30 November 2020
My name is Paul Fleming, and this is my first time speaking at an Equity conference. I am, and it still feels surreal saying it: the General Secretary.
When the process to elect a new General Secretary started, I was asked the obvious question: Why do you want to do it? I think a lot of you at conference, as we look out over what has been the most extraordinary, tumultuous year, will be asking the same question.
So let me tell you. I grew up in Birmingham in the 1990s, in a community divided and ravaged by social and economic chaos. My mom was a health visitor on a Council Estate. My dad was made redundant from his job in the car industry. Nothing symbolised that chaotic shift more than almost every child being collected from school by their fathers, who had lost work in strong, unionised jobs whilst their mothers worked in un-unionised shops, caring work and the low paid public sector.
For lots of trades unionists, my parents among them, it could have felt that things our movement stands for had been lost, that every gain made by working people since the Great Depression had evaporated – the terms and conditions that had been won had been simply ripped away.
But that was not how they felt. Because although the workplaces had gone, trades unionism lived on. It lived on when my dad read to me as a child. When my mom took me – free – to Birmingham Royal Ballet. It lived on when we watched Banner Theatre on picket lines, or coaches still took us to the RSC. It lived on in our community which congregated to see amazing variety acts in pubs and clubs and dance halls, and children’s entertainment & circus in the fetes the unions still organised.
I owe everything I have to the labour movement, but in particular everything I have to the labour of Equity members who gave my family and my community a voice, a place, entertainment and dignity. Through education, debate, more money and less time at work every working person can flourish as an artist.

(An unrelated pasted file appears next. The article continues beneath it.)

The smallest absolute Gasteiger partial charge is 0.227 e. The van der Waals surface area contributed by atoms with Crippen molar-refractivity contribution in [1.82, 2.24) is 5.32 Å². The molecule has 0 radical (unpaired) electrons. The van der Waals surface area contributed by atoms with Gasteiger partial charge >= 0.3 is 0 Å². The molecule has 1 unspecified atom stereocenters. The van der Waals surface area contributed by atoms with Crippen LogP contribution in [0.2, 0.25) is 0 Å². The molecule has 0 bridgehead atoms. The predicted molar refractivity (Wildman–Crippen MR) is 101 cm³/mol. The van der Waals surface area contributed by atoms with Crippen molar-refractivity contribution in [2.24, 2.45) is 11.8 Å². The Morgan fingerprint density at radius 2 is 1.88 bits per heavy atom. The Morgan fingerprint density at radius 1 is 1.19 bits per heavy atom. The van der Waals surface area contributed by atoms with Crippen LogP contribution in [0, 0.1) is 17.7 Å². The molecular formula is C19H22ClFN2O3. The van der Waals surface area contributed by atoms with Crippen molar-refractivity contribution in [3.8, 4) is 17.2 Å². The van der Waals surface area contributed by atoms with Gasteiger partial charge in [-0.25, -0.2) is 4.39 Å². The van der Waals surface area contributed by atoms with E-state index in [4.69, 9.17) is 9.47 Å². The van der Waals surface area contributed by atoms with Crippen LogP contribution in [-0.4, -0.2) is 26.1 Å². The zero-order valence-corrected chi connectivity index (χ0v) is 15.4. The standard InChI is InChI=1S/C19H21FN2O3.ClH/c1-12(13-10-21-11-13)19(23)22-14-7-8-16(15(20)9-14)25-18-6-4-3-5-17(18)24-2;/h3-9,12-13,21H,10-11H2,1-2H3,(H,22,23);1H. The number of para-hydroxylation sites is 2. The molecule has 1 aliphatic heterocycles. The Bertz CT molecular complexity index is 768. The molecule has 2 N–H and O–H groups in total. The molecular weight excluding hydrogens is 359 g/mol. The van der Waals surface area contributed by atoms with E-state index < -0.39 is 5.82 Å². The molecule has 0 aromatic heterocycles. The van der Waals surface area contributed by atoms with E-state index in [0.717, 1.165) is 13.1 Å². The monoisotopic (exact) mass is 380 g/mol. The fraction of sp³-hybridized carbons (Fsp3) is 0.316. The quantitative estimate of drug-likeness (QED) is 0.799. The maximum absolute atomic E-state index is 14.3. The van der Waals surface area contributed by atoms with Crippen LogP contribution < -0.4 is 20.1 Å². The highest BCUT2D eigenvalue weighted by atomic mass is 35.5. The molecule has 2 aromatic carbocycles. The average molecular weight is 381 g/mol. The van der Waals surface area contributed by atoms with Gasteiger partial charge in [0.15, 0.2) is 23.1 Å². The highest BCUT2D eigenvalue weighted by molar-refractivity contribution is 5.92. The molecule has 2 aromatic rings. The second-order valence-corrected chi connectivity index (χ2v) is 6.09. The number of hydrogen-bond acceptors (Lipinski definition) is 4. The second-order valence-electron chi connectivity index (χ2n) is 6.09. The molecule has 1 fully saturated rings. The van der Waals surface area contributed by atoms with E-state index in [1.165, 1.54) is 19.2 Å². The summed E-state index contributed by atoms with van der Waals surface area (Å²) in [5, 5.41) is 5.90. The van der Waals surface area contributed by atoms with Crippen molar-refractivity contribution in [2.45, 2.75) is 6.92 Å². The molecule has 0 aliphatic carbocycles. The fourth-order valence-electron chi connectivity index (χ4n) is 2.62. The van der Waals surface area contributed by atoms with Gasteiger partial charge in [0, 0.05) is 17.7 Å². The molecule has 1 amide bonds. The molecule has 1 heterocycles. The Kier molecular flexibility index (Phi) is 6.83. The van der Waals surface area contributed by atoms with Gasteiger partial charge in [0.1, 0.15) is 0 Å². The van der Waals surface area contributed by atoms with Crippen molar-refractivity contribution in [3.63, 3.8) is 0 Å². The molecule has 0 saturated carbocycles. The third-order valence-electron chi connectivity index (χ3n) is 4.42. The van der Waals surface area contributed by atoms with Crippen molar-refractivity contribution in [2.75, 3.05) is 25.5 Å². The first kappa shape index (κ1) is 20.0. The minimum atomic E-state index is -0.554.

For many trade unions this was, and is, their goal – to support every working class person to become an artist. Equity of course has that mission, but an added one too: to make sure that every artist has a dignified working life. A life where your art is not used against you – where you’re never told you don’t love it enough if you grumble about poverty pay, instability and danger. A life where united, together as working people, we achieve safer workplaces, more stable work – we end sexual harassment, and ensure mental health is neither a barrier to work nor a management tool of bosses.
In short, conference, I am so proud to have this overwhelming honour because I believe three things above all else: that every working person has the right to be an artist, that every artist has the right to a dignified working life, and that the cause of labour is the hope of the world.
Not some of the workers, not some of the time, not even all of the people all of the time – but the whole world – our planet, our society, our health. Whether your work is in a factory, a field, a home, a hospital, a street corner or stage, or screen, or pubs, or clubs, or old people’s homes or circuses or children’s parties – united in our common quest for a fairer society.
For what are we facing really? A coronavirus pandemic in this year: yes. But something longer, and deeper, than that too: a pandemic of precarity which has lasted decades. For the 90 years of our union’s life we have battled against insecure work and low wages, but the structure of funding, the market, training, society has created such uncertainty that coronavirus was a catalyst, not a cause, of our industry’s existential crisis.
While managers and bosses have squabbled over who gets what, and Westminster government demanded deference as they dole out a pittance – our union has stood strong. Far from weakening our resolve or dividing our interests, we have become more united than ever to not merely save the industry that closed, but build a new one when it opens.
Let’s take enormous hope in this year of despair – our membership in the West End was 75% on the 16th March and 85% on the 16th May. We’ve stood together and helped record numbers with well over £1 million from the Equity Benevolent Fund. We’ve fought to be at the heart of TV and Film sets ensuring they are COVID secure for work to start as soon as we can. In audio and new media, across the whole UK we have networks springing up to ensure that a section of our industry which never stopped, puts its growth behind its artists and not just the pockets of the bosses. In the year to come I am determined we focus on audio and new media like never before.